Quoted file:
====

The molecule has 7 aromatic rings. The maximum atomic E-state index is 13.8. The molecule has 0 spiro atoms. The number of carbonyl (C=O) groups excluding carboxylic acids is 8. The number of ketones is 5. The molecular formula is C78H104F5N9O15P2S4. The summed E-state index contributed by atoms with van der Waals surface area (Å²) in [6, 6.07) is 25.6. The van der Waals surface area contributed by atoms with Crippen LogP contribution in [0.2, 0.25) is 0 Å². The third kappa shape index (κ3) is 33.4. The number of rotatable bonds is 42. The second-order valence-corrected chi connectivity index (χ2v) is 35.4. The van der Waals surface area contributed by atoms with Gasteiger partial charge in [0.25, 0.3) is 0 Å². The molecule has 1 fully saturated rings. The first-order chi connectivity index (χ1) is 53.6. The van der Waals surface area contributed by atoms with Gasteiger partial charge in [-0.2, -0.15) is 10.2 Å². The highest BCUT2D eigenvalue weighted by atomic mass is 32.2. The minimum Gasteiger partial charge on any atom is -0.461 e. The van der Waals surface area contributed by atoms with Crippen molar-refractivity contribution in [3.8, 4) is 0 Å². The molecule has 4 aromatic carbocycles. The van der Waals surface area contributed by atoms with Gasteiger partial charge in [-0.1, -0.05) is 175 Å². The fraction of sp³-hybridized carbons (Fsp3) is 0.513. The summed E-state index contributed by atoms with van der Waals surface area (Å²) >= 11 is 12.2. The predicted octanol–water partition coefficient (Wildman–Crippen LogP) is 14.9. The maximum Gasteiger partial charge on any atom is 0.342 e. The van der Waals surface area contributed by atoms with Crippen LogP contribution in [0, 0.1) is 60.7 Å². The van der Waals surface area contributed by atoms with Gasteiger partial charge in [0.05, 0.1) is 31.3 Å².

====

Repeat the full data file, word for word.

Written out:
The molecule has 7 aromatic rings. The maximum atomic E-state index is 13.8. The molecule has 0 spiro atoms. The number of carbonyl (C=O) groups excluding carboxylic acids is 8. The number of ketones is 5. The molecular formula is C78H104F5N9O15P2S4. The summed E-state index contributed by atoms with van der Waals surface area (Å²) in [6, 6.07) is 25.6. The van der Waals surface area contributed by atoms with Crippen LogP contribution in [0.2, 0.25) is 0 Å². The third kappa shape index (κ3) is 33.4. The number of rotatable bonds is 42. The second-order valence-corrected chi connectivity index (χ2v) is 35.4. The van der Waals surface area contributed by atoms with Gasteiger partial charge in [0.25, 0.3) is 0 Å². The molecule has 1 fully saturated rings. The first-order chi connectivity index (χ1) is 53.6. The van der Waals surface area contributed by atoms with Gasteiger partial charge in [-0.2, -0.15) is 10.2 Å². The highest BCUT2D eigenvalue weighted by atomic mass is 32.2. The minimum Gasteiger partial charge on any atom is -0.461 e. The van der Waals surface area contributed by atoms with Crippen molar-refractivity contribution in [3.8, 4) is 0 Å². The molecule has 4 aromatic carbocycles. The van der Waals surface area contributed by atoms with Gasteiger partial charge in [-0.1, -0.05) is 175 Å². The fraction of sp³-hybridized carbons (Fsp3) is 0.513. The summed E-state index contributed by atoms with van der Waals surface area (Å²) >= 11 is 12.2. The predicted octanol–water partition coefficient (Wildman–Crippen LogP) is 14.9. The maximum Gasteiger partial charge on any atom is 0.342 e. The van der Waals surface area contributed by atoms with Crippen LogP contribution in [0, 0.1) is 60.7 Å². The van der Waals surface area contributed by atoms with Gasteiger partial charge in [0.05, 0.1) is 31.3 Å².